Effortful Control, Interpretation Biases, and Child Anxiety Symptom Severity in a Sample of Children with Anxiety Disorders

dc.contributor.advisorViana, Andres G.
dc.contributor.committeeMemberZvolensky, Michael J.
dc.contributor.committeeMemberStorch, Eric Alan
dc.creatorRaines, Elizabeth M.
dc.creator.orcid0000-0003-3246-0389
dc.date.accessioned2019-09-14T23:10:03Z
dc.date.available2019-09-14T23:10:03Z
dc.date.createdMay 2019
dc.date.issued2019-05
dc.date.submittedMay 2019
dc.date.updated2019-09-14T23:10:03Z
dc.description.abstractIntroduction: The present investigation examined associations between effortful control (and its subcomponents: attention control and inhibitory control) and anxiety symptom severity, by way of interpretation biases, in a diverse sample of clinically anxious youth. It was hypothesized that effortful control would be inversely related to interpretation biases and child anxiety symptoms. It was also hypothesized that interpretation biases would significantly mediate the association between effortful control and child anxiety symptom severity. Each subcomponent of effortful control (i.e., attention control and inhibitory control), as well as the total construct, was examined in tests of mediation. Method: Participants (N = 105; Mage = 10.09 years, SD = 1.22; 56.7% female; 49% ethnic minority) completed a diagnostic interview; self-report measures of temperament, anxiety, and interpretation biases; a performance-based assessment of interpretation biases; and a parent-child interaction task. Results: Multiple mediator models indicated a significant indirect effect of effortful control (completely standardized point estimate = -.24, SE = .06, BC 95% CI [-.36, -.14]), attentional control (completely standardized point estimate = -.22, SE = .06, BC 95% CI [-.34, -.12]), and inhibitory control (completely standardized point estimate = -.19, SE = .05, BC 95% CI [-.31, -.09]) on self-reported anxiety symptom severity through self-reported, but not behaviorally-indexed, interpretation biases. Multiple mediator models predicting behaviorally-indexed child anxiety severity were not significant. Discussion: Clinically anxious children with higher levels of effortful control (and its subcomponents) are less likely engage in biased interpretations, which may lower their anxiety. Future work should evaluate whether targeting these malleable temperamental constructs leads to clinically meaningful reductions in interpretation biases and child anxiety symptoms.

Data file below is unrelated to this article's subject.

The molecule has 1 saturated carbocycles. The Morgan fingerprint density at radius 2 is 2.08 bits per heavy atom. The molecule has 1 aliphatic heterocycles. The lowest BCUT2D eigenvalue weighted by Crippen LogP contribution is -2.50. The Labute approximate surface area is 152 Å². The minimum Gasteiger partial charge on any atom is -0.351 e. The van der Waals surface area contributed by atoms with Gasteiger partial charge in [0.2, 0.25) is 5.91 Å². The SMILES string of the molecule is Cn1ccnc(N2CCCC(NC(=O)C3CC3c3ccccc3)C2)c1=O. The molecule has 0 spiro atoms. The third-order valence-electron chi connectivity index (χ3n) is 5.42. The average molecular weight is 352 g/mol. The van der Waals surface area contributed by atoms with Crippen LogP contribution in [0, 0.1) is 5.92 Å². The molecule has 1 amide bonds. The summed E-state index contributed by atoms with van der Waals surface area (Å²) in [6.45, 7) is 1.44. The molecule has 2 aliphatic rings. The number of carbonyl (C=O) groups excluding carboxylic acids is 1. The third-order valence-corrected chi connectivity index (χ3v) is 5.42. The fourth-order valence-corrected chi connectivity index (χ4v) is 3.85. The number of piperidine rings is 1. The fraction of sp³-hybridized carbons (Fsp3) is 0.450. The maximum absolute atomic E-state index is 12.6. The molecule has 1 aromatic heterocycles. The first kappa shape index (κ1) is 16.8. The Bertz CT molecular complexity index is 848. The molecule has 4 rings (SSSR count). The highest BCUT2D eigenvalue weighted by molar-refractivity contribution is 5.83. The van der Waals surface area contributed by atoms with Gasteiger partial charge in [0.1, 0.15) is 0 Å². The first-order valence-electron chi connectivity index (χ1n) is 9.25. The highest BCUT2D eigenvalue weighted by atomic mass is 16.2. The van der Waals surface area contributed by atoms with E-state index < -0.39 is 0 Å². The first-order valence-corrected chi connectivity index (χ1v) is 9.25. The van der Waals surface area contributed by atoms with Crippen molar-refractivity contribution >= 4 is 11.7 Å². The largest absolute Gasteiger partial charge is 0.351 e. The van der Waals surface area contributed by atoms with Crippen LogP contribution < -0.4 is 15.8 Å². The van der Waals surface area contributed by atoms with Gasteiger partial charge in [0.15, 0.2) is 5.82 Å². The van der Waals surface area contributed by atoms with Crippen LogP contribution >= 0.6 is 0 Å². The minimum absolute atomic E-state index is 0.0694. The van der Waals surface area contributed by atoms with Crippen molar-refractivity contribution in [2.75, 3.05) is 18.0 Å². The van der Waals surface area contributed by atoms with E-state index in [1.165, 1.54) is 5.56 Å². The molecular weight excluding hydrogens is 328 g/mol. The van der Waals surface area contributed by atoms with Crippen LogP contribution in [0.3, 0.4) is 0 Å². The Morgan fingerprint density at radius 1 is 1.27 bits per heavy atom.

dc.description.departmentPsychology, Department of
dc.format.digitalOriginborn digital
dc.format.mimetypeapplication/pdf
dc.identifier.urihttps://hdl.handle.net/10657/4642
dc.language.isoeng
dc.rightsThe author of this work is the copyright owner. UH Libraries and the Texas Digital Library have their permission to store and provide access to this work. Further transmission, reproduction, or presentation of this work is prohibited except with permission of the author(s).
dc.subjectEffortful control
dc.subjectChild anxiety
dc.subjectInterpretation biases
dc.titleEffortful Control, Interpretation Biases, and Child Anxiety Symptom Severity in a Sample of Children with Anxiety Disorders
dc.type.dcmiText
dc.type.genreThesis
thesis.degree.collegeCollege of Liberal Arts and Social Sciences
thesis.degree.departmentPsychology, Department of
thesis.degree.disciplinePsychology, Clinical
thesis.degree.grantorUniversity of Houston
thesis.degree.levelMasters
thesis.degree.nameMaster of Arts

Files

Original bundle

Now showing 1 - 1 of 1
Loading...
Thumbnail Image
Name:
RAINES-THESIS-2019.pdf
Size:
839.02 KB
Format:
Adobe Portable Document Format

License bundle

Now showing 1 - 2 of 2
No Thumbnail Available
Name:
PROQUEST_LICENSE.txt
Size:
4.43 KB
Format:
Plain Text
Description:
No Thumbnail Available
Name:
LICENSE.txt
Size:
1.82 KB
Format:
Plain Text
Description: